WASHINGTON -- Getting older doesn't just mean a risk for physical ailments like heart disease and bum knees: A new report finds that as many as 1 in 5 seniors have a mental health or substance abuse problem.

As the population ages rapidly over the next two decades, millions of baby boomers may have a hard time finding care and services for mental health problems such as depression. The nation is woefully lacking in doctors, nurses and other health workers trained for their special needs, the Institute of Medicine said yesterday.

Instead, the country is focused mostly on preparing for the physical health needs of what's been called the silver tsunami.

"The burden of mental illness and substance abuse disorders in older adults in the United States borders on a crisis," wrote Dr. Dan Blazer of Duke University, who chaired the Institute of Medicine panel that investigated the issue. "Yet this crisis is largely hidden from the public and many of those who develop policy and programs to care for older people."

From 5.6 million to 8 million Americans 65 and older have a mental health condition or substance abuse disorder, the report found, calling that a conservative estimate. Depressive disorders and psychiatric symptoms related to dementia are the most common.

Those numbers are sure to grow as the senior population nearly doubles by 2030, said report co-author Dr. Peter Rabins of Johns Hopkins University. How much substance abuse treatment for seniors will be needed is a particular question, as rates of illegal drug use are higher in boomers currently in their 50s than in previous generations.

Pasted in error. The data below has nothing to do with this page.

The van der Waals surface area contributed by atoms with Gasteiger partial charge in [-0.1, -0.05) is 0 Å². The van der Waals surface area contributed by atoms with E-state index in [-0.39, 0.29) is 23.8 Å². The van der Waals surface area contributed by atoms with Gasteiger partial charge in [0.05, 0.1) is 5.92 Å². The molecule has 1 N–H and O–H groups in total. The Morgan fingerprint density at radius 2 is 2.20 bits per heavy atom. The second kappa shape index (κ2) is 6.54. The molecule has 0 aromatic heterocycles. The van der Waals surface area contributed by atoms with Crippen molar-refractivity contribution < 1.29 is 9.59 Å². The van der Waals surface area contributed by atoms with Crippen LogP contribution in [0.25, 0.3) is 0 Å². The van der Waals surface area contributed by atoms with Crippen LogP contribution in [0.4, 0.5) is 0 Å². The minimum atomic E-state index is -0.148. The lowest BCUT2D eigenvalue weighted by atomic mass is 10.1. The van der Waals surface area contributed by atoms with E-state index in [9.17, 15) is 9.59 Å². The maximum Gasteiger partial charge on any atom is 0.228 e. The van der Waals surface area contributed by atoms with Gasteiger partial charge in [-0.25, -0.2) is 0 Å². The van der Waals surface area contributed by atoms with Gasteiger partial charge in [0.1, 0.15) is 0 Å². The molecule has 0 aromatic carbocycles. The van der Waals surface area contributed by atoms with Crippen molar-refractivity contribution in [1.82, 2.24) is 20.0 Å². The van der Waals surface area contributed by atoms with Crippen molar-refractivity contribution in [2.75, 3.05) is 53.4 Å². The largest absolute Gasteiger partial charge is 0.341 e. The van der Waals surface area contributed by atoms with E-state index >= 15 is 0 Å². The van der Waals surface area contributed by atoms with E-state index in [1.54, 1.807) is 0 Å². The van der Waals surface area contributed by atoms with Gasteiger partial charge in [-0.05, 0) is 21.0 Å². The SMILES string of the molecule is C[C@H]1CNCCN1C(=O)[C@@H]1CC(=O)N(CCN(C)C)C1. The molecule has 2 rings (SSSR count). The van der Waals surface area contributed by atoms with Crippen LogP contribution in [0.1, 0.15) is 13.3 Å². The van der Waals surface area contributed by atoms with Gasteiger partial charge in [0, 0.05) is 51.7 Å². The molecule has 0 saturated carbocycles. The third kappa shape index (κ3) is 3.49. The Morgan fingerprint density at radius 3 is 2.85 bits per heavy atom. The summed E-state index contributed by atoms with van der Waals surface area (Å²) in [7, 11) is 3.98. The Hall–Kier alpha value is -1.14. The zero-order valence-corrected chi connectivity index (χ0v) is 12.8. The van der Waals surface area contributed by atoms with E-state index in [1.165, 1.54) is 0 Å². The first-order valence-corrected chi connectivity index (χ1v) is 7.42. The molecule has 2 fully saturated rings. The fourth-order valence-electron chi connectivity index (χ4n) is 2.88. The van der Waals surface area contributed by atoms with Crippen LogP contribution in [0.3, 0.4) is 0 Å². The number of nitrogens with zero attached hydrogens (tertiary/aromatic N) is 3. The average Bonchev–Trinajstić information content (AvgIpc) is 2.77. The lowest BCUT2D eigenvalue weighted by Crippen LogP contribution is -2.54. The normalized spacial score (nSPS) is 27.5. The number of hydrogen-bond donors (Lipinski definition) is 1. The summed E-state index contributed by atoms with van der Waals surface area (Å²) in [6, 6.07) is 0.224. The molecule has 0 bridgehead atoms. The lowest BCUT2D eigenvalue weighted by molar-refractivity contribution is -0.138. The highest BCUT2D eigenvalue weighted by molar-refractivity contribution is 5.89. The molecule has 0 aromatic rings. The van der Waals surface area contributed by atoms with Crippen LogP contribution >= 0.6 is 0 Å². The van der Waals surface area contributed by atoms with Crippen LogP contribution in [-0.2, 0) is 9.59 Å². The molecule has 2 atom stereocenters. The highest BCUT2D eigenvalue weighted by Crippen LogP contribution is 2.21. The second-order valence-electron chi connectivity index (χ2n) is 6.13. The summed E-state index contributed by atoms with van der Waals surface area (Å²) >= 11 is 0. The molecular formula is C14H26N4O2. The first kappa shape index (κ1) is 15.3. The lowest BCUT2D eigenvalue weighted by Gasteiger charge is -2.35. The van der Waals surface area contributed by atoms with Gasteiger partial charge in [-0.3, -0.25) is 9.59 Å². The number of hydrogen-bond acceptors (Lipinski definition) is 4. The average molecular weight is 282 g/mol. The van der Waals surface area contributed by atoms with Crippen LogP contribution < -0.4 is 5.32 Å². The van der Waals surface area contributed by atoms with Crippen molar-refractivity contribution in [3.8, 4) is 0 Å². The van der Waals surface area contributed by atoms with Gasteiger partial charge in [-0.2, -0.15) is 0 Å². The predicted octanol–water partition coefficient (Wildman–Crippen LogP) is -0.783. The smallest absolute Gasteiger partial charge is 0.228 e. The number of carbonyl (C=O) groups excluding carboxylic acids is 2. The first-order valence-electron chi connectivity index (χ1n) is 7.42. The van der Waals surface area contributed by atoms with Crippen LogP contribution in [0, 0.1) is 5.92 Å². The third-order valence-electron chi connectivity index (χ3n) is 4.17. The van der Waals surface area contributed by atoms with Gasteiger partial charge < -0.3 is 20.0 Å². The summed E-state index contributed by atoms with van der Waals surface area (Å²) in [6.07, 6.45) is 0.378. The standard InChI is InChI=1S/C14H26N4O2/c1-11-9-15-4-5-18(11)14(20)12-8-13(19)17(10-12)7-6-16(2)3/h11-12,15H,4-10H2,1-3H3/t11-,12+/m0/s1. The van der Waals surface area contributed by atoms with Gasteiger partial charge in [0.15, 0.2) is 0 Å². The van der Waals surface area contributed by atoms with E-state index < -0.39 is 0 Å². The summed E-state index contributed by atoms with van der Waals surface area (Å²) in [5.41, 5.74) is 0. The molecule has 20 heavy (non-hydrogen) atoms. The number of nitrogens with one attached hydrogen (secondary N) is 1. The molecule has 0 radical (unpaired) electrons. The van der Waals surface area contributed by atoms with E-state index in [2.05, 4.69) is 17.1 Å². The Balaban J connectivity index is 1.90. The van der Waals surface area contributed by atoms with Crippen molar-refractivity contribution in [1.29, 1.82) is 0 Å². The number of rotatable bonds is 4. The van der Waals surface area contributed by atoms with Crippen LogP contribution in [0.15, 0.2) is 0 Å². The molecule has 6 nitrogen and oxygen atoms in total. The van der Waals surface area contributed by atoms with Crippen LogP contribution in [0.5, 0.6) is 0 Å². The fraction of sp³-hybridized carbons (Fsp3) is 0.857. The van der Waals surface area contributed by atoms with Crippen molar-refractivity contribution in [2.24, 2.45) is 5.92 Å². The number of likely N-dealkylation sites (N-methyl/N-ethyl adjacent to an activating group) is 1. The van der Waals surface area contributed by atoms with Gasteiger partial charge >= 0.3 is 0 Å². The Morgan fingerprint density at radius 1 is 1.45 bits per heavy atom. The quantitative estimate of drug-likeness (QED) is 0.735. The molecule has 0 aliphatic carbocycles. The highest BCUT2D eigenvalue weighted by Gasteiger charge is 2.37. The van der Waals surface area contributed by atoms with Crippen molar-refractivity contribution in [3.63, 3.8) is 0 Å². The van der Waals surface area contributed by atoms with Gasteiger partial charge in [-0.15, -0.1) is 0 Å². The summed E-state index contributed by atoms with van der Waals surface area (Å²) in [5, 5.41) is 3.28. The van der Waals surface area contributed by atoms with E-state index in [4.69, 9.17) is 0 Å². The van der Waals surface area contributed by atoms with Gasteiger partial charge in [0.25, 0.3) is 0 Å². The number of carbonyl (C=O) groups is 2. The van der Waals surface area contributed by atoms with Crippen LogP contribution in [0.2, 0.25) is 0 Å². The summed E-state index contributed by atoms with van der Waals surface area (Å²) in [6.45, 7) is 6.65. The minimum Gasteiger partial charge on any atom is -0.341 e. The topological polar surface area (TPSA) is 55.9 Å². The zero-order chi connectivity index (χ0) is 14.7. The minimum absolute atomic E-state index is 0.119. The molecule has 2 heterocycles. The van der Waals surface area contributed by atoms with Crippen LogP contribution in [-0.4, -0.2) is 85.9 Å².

"This is a wake-up call for many reasons," said Dr. Ken Duckworth of the National Alliance on Mental Illness. The coming need for geriatric mental health care "is something we need to attend to urgently," he said.

Merely getting older doesn't make mental health problems more likely to occur, Rabins said, noting that middle age is the most common time for the onset of depression. But when issues do occur in older adults, the report found, they are too often overlooked and tend to be more complex. Among the reasons:

People over 65 almost always have physical health problems that can mask or distract from mental health needs. The physical illnesses, and medications used for them, also can complicate treatment. Older adults with untreated depression are also less likely to have their diabetes, high blood pressure and other physical conditions under control, and consequently wind up costing a lot more to treat.

Age alters how the body metabolizes alcohol and drugs, including prescription drugs. That can increase the risk of dangerous overdoses, and worsen or even trigger substance abuse problems.

Grief is common in old age as spouses, other relatives and friends die. It may be difficult to distinguish between grief and major depression.

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